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Meerssen (L): St. Bartholomeus or H. Sacrament

Although now a parish church, the church of Meerssen until the French occupation in the late 18th century belonged to a deanery, inhabited by four monks and a dean, which itself since the tenth century belonged to the benedictine abbey of St. Remi in Reims. In the Carolingian time a small chapel stood here, which was later replaced by a Romanesque church by monks from Reims. The church at that time was still consecrated to St. Remigius. In 1222 a miracle occured when during a service blood flowed from a host. Soon the church attracted pilgrims.

In 1364 new dean Jean de Beaufort arrived in Meerssen and found a church that had fallen into decay. During his stay in Meerssen the church was rebuilt in Gothic style. It has been suggested that he had contacts with thebuilders of the cathedral in Reims, but there is no evidence that these were actually involved as there are hardly any similarities between the two churches. Instead the church of Meerssen was built in the regional Mosan Gothic style, which reached its absolute height in this building. What once had been a transitional style had now matured; instead of the small windows on the St. Jan in Maastricht, big ones were made here. The whole church had reached an impressive height too. The church was divided in two parts, as usual for collegiate churches, with the choir being used by the members of the chapter and the rest of the church being used by the parish. A big wall seperated the two parts from each other.

In 1465 a second miracle happened, when Philip the Good, Duke of Burgundy, attacked Meerssen and set the church on fire. A farmer saved the monstrance with the sacrament from the flames and, when he returned to his field, found it to be completely ploughed, apparently by angels. In 1581 the church was consecrated to St. Bartolomeus. The 16th and 17th centuries brought more war, and in 1649 a storm destroyed much of the neglected church. The tower, probably a surviving part of the Romanesque predecessor of the church, collapsed, taking with it a part of the nave. A wall closed the remaining part of the church on the western side since.

Under Dutch occupation the church was used by catholics and protestant alike, the so-called simultaneum. In this period the deanery only maintained the choir, and the rest of the church, for which the national government had been responsible since 1663, fell into decay. Especially the roof was in a bad state and in 1747 half of it collapsed when remnants of the tower fell through it. The remaining vaults were in such a bad state that attending services became dangerous. In 1749 the government promised to repair the damage, on the conditions that the remains of the tower were demolished and that the village itself would pay for a new tower. In 1750 until 1756 the nave and vaults were finally repaired to their old state. A new tower had been designed but was not built. The village did not have the needed money, and apparently nobody missed the old tower anyway.

When the church was returned to the catholics in 1838 the protestants were given a new church by the Belgian government which ruled the area between 1830 and 1839. The poor catholic community was faced with the task of restoring the old church, which once again needed repairs. In the 1870's plans for more serious restorations were made. A plan by C. Weber however was not executed. In 1879 Johannes Kayser, under supervision of P.J.H. Cuypers, started a first restoration which lasted until 1883. Only part of the plan was executed, since the national government was unwilling to contribute in the costs.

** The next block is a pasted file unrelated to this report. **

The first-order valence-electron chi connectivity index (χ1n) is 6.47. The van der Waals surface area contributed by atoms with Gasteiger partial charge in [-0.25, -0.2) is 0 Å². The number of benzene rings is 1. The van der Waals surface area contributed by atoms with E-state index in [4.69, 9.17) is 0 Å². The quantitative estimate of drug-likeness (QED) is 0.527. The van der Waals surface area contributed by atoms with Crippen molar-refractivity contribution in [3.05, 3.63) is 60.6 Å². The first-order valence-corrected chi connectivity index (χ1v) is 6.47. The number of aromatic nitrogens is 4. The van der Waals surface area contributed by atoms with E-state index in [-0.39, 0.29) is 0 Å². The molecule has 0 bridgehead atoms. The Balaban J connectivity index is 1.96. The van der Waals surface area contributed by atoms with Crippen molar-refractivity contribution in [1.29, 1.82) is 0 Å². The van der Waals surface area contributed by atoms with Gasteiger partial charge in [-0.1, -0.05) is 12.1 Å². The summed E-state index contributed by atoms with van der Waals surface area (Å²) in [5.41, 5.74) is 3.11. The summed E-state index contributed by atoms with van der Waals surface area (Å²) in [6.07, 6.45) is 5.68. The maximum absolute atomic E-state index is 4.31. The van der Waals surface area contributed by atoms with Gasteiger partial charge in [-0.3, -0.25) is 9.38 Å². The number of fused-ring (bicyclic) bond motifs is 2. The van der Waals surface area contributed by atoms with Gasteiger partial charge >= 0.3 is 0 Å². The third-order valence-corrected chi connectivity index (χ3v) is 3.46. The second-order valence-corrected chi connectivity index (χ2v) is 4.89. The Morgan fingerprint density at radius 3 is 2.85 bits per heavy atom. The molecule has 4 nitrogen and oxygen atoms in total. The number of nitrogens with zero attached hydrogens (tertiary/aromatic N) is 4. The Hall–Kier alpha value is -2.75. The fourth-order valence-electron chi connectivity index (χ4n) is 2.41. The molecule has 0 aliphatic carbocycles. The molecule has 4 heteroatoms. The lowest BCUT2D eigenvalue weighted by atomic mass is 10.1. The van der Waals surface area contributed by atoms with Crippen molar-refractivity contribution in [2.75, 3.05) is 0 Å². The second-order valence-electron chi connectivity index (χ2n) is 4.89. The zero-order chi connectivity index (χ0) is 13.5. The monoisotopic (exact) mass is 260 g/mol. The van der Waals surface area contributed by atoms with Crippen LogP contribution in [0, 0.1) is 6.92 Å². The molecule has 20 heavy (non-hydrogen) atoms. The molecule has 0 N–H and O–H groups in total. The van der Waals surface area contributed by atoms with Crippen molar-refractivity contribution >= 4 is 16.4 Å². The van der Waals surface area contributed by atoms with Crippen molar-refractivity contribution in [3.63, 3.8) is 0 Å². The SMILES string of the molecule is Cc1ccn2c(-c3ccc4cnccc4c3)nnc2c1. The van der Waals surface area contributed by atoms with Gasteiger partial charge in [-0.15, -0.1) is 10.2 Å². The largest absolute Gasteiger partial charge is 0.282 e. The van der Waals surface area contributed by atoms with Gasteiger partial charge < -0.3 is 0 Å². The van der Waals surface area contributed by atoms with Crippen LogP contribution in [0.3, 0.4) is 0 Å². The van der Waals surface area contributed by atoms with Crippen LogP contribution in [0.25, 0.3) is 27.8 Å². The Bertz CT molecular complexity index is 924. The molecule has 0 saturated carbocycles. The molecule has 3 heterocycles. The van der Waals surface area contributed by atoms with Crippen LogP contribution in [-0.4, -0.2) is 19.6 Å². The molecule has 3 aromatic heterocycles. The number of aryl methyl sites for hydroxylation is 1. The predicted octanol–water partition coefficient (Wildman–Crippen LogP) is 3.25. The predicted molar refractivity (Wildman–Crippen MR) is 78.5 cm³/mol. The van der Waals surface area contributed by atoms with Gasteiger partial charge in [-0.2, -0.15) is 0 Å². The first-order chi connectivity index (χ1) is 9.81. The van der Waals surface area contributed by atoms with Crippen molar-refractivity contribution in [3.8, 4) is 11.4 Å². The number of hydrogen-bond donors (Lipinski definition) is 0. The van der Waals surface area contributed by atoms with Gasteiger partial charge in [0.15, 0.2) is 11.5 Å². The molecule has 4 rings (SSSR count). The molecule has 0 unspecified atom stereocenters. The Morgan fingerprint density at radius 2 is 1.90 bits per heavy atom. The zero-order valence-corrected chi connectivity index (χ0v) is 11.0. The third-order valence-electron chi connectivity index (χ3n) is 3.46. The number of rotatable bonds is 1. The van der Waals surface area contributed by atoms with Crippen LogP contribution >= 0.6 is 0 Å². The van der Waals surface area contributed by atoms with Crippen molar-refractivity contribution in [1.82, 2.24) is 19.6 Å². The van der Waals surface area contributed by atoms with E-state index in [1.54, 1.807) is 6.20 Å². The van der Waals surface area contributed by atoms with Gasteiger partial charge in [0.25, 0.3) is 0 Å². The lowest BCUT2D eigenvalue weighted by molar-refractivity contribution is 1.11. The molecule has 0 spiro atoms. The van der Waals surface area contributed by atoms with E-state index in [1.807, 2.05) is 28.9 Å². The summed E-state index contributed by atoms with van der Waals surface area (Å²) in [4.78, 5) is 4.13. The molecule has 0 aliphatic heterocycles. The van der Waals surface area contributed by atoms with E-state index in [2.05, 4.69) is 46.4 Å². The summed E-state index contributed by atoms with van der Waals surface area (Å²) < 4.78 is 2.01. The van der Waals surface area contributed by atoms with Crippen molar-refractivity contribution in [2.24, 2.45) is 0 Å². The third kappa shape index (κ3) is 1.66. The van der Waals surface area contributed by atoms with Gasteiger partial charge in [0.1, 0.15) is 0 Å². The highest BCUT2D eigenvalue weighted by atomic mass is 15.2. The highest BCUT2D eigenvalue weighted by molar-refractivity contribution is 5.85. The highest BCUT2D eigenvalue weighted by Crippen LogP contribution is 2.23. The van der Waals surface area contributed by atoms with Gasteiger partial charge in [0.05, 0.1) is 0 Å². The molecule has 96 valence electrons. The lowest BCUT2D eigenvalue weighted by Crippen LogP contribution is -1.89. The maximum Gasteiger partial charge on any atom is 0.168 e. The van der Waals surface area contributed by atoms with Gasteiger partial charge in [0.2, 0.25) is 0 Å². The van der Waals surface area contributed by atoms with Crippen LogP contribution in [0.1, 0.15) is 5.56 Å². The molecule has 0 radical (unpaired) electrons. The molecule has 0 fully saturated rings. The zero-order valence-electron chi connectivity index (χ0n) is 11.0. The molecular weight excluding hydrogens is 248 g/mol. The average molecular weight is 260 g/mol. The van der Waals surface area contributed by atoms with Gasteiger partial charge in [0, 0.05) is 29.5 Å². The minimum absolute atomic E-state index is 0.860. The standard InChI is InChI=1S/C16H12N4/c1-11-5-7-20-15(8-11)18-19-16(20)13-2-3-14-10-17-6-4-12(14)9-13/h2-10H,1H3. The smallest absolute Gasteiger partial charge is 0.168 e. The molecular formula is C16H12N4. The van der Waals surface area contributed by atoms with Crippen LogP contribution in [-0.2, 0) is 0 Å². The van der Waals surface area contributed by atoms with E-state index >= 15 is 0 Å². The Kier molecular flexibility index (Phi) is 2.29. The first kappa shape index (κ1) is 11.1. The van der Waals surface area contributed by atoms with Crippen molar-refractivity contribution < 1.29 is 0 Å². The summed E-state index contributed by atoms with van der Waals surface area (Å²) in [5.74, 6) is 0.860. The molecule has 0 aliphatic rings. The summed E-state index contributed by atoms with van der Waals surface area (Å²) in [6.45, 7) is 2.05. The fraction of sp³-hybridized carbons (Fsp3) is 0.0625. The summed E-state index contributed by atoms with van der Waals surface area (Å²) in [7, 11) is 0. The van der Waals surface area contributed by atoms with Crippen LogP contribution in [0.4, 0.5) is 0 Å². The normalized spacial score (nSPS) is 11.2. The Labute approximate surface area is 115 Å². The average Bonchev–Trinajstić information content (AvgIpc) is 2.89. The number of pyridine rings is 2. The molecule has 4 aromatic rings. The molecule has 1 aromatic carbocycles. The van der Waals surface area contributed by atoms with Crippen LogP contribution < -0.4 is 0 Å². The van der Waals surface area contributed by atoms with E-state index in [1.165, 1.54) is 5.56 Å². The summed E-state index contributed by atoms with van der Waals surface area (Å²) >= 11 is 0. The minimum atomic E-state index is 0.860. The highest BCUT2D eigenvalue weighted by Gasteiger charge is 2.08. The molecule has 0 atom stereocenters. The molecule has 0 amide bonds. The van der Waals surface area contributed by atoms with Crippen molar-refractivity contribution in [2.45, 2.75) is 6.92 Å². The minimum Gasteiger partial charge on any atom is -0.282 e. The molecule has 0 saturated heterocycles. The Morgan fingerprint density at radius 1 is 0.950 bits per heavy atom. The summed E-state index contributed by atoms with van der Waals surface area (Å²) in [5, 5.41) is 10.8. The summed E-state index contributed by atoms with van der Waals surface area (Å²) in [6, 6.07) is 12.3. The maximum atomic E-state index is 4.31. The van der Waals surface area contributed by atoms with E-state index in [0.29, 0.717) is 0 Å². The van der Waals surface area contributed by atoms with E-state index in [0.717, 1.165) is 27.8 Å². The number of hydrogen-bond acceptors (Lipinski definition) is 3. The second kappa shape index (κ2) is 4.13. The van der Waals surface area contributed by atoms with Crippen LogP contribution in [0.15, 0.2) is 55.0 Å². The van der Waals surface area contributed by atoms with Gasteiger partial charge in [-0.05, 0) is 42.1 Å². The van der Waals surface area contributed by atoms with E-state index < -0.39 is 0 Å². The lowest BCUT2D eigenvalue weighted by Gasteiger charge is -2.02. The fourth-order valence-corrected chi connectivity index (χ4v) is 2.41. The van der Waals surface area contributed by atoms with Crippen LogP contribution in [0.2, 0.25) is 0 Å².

Kayser had the task of restoring a church that had been deprived of much of its former Gothic glory. Balustrades, pinacles and traceries were mostly gone. Most of the windows of the choir were closed. Kayser repaired these things in neo-Gothic style, added new roofs to the transepts, side-aisles and northern porch, as well as a new crossing-tower. In the interior blind traceries in the transept were replaced by completely new ones. He also designed a new western tower which however was not built. The plans for this tower show big similarities with that of the cathedral in Utrecht and the St. Jan in Maastricht.

From 1895 until 1901 Kayser continued his work, this time focussing on the choir and with governmental subsidies. In 1896 a new sacristy was built on the south side of the choir. The interior was refurnished in neo-Gothic style. In 1910-1912 Kayser ultimately restored the north porch, where he added a balustrade without any evidence that there ever had been one before.

Another restoration by Jos. Cuypers and his son Pierre followed in 1936-1938. Cuypers had made a plan that would have resulted in an enlargement on the eastern side; wide side-aisles would have been added to the choir while the east walls of the transept would partly have been demolished. This plan was not accepted, and instead three more traves were added to the west of the church. The former deanery was demolished, resulting in a freestanding church. Part of the plan was a tower on the south-western side which again was not built. Instead a new crossing tower was built, adding a much needed vertical accent to the lengthened building.

In 1938 pope Pius XI elevated the church to the status of Basilica Minor.









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